Bank of England votes unanimously to keep rates on hold
The Bank of England has left interest rates unchanged, it announced on Thursday, despite acknowledging that the outlook for the UK economy had weakened.
Following its latest monthly meeting, the Bank’s rate-setting Monetary Policy Committee voted unanimously to keep the cost of borrowing at 0.75%.
It also revised down forecasts for second-quarter growth, from 0.2% to 0.0%. The Bank said: “That in part reflects an unwind of the positive contribution to GDP in the first quarter from companies in the UK and European Union building stocks significantly ahead of recent Brexit deadlines.
“Looking through recent volatility, underlying growth in the UK appears to have weakened slightly in the first half of the year relative to 2018, to a rate a little below its potential. The underlying pattern of relatively strong household consumption growth but weak business investment has persisted.”
The UK currently has record levels of employment and wages are growing again after a period of stagnation, leading to speculation that inflation could rise above the Bank’s 2% target, which could require a rate rise to keep it in check. But the country is also battling weak consumer confidence, a slowing global economy and Brexit.
The MPC said on Thursday that since its May Inflation Report, downside risks to growth had increased.
“Globally, trade tensions have intensified,” it said. “Domestically, the perceived likelihood of a no-deal Brexit has risen. Trade concerns have contributed to volatility in global equity prices and corporate bond spreads.”
Looking ahead, the bank added: “The economic outlook will continue to depend significantly on the nature and timing of the EU withdrawal, in particular: the new trading arrangements between the EU and UK; whether the transition to them is abrupt or smooth; and how householders, businesses, and financial markets respond.
“The appropriate path of monetary policy will depend on the balance of these effects on demand, supply and the exchange rate.” It concluded that the Bank’s response to Brexit would “not be automatic and could be in either direction”.
Tej Parikh, chief economist at the Institute of Directors, the employers’ organisation, said: “Despite a growing number of hawkish signals coming from the MPC, in reality the Bank’s room for manoeuvre is limited until Brexit uncertainty clears.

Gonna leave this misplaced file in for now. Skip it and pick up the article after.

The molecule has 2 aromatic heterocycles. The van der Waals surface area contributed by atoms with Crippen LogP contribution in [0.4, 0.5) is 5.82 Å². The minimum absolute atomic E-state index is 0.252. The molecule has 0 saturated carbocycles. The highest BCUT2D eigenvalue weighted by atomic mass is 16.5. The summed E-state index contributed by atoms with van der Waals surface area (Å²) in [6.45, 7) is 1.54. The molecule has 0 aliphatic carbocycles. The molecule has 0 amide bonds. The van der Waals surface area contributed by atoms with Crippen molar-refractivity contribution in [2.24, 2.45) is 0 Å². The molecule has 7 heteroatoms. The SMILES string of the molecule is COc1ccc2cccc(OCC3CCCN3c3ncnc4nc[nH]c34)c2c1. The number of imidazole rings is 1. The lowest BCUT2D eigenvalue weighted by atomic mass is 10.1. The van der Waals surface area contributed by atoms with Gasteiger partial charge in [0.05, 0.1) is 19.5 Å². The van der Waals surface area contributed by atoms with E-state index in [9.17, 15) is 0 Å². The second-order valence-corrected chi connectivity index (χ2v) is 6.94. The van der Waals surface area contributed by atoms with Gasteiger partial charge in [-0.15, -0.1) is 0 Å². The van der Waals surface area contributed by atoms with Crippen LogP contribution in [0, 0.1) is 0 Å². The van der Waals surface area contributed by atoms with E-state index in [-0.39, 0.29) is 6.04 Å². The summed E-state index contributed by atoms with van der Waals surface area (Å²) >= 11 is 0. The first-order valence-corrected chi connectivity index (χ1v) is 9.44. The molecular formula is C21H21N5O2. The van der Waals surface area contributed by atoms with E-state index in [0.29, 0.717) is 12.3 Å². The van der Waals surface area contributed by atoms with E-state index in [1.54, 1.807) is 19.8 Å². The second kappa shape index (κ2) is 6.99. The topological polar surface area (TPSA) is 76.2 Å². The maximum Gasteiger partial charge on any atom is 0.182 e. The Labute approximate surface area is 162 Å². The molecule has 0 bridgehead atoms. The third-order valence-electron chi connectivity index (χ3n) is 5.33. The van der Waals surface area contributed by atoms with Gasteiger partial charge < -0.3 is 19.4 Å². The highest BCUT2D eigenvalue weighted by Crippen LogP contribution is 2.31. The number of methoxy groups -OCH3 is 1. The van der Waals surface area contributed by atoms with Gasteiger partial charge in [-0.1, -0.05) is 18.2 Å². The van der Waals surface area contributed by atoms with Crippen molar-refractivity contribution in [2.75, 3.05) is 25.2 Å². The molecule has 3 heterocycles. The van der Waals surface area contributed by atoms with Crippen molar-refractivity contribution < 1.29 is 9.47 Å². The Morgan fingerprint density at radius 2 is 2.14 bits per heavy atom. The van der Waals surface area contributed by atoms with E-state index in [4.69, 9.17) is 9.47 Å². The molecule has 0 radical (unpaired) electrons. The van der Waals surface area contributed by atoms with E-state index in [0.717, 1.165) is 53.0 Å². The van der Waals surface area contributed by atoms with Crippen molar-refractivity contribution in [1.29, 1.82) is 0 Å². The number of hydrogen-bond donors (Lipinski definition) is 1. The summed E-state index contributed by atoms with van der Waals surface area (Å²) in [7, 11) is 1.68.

“With economic activity looking soft in the second quarter, keeping the cost of credit low for as long as possible will be necessary to provide some buoyancy to business and household confidence in a particularly testing period.”
Alessandro Capuano, global head of brokerage and business development at Fineco Bank, said: “While rumours of an imminent interest rise abound, anaemic growth in the UK economy and the prospect of difficult Brexit negotiations looming have stopped the MPC in their tracks once more.
“With CPI-inflation steady, global GDP growth slowing to a 10-year low and every other major central bank either cutting rates or hinting at ease, a rate cut would probably make more sense. The response from the market has been to price out any prospect of a rate hike this year. Meanwhile, domestic inflation is on the rise. Interest rates will at some point need to rise, to keep inflation in check, but without clarity around Brexit tying the hands of the Bank of England, that won’t be any time soon.”
Samuel Tombs, chief UK economist at Pantheon Macroeconomics, argued that the Bank had acknowledged the downside risks to the economic outlook was keeping the door open “to raising the bank rate later this year, if these risks do not crystallise.
“Today’s minutes do no alter our view that the Committee likely will raise the bank rate around the end of the year, when data showing that GDP rebounded in the third quarter will be to hand, inflation pressures will have built further and the Brexit deadline likely will have been extended again.”
However, David Cheetham, chief market analyst at xtb, said: “On the whole, the message is following the theme set by the Bank’s peers in recent days by turning more dovish – and while governor Mark Carney and the MPC have stopped short of delivery as strong a signal as the European Central Bank or the Federal Reserve, it does seem increasingly likely that the next move will be an interest rate cut rather than a hike.”